After reading a dozen introductions in one sitting (see rare book find), I don't see the point of introductions. Or rather why it has to be in the first few pages. Most of the people who write introductions are either trying to sell the book or explain it (sometimes both). If it's the former, it's like an essay-length blurb. And honestly, by the time you're reading the introduction, you've already bought the book. If you're trying to explain the book, wouldn't it be better if it was placed at the end, once people are done reading the novel?
Of course one could hypothesize that we're borrowing the book from a library, hence the importance of an introduction. We're making a what-if scenario that people will borrow a book based on a well-written introduction. But can you honestly tell me that's the case? Have we borrowed or read a book because of the introduction? I've heard of people reading a book because their teacher ordered them to do so, or because their friends told them it was a good read, or because they read a raving review. I've never heard of "it had such a great introduction that I'll read it!"
Okay, so maybe the introduction is part of the marketing strategy. It's another way to sneak another popular person into the book when you ask them to write an introduction. But if that's the case, people are buying it based on who's writing the introduction, not because of the introduction itself. The person in question could write a one-line blurb and the book company can say it's an introduction. I don't think people will really notice (yes, I'm exagerrating). The way I see it, wouldn't it be better if introductions were way more accessible, say at the back cover of the book instead of the first few inside pages? That way, people will immediately spot it, and reading it will actually have an effect on influencing whether the reader will buy it or not. Maybe I'm just a product of my culture wherein brand-new books are shrink-wrapped.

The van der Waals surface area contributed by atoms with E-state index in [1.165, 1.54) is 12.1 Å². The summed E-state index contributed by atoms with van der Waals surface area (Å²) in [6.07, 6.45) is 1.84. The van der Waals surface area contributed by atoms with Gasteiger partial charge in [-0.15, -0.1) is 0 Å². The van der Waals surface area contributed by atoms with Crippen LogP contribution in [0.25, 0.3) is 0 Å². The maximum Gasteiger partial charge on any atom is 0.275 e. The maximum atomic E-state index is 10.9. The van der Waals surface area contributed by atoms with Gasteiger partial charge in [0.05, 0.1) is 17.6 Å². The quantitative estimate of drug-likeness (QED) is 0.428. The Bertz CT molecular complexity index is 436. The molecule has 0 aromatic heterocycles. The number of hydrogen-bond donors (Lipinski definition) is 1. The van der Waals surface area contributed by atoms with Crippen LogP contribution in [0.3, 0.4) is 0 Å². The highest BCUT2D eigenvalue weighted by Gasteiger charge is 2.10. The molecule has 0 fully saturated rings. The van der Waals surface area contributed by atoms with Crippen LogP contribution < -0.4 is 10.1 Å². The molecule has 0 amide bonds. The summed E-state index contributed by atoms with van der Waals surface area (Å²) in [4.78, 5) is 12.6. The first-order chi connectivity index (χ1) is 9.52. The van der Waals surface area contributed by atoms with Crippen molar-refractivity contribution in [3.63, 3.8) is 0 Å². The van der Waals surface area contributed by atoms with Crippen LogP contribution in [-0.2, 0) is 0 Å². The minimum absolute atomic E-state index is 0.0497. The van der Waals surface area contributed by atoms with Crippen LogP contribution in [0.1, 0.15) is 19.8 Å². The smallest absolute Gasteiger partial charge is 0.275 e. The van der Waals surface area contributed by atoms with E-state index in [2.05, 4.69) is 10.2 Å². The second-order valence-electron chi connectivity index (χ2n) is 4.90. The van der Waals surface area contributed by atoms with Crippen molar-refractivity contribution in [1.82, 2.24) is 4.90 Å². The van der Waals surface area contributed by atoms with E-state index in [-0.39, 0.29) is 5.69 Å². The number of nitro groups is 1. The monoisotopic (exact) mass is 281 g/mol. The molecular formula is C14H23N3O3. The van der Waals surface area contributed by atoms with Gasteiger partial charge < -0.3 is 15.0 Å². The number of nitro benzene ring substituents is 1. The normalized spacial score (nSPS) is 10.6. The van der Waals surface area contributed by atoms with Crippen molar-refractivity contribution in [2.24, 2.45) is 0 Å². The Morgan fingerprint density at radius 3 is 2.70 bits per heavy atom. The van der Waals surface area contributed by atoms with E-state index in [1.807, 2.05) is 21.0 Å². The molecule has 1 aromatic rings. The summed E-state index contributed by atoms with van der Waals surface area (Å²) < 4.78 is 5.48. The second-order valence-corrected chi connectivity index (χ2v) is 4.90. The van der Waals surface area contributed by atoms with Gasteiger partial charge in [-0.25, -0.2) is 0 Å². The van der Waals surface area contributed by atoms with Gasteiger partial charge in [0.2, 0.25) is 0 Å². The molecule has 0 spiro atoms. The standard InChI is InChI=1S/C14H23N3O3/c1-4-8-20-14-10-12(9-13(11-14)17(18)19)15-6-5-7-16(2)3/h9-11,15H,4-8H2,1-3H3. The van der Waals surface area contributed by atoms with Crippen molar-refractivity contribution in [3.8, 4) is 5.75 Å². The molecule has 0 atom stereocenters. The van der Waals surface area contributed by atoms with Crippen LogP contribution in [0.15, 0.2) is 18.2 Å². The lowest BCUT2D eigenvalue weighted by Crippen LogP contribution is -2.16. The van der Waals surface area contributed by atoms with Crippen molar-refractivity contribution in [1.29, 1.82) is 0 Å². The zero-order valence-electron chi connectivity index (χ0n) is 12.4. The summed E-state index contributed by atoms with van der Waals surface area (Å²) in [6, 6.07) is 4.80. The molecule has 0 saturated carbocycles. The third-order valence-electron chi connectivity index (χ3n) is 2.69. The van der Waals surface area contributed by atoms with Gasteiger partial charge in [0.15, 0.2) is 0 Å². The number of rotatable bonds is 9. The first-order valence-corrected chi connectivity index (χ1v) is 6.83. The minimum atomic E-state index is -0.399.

But honestly, when we browse books, I don't think we really settle on the introduction. We might look at the table of contents, the prologue, and some even the epilogue. I don't think I've lingered around the introduction section, especially considering the introduction is the one part of a book that could change with reprints and different editions. But apparently it's important enough that book publishers look for someone to write the introduction, and that someone isn't just anybody. I guess someone has to write 'em.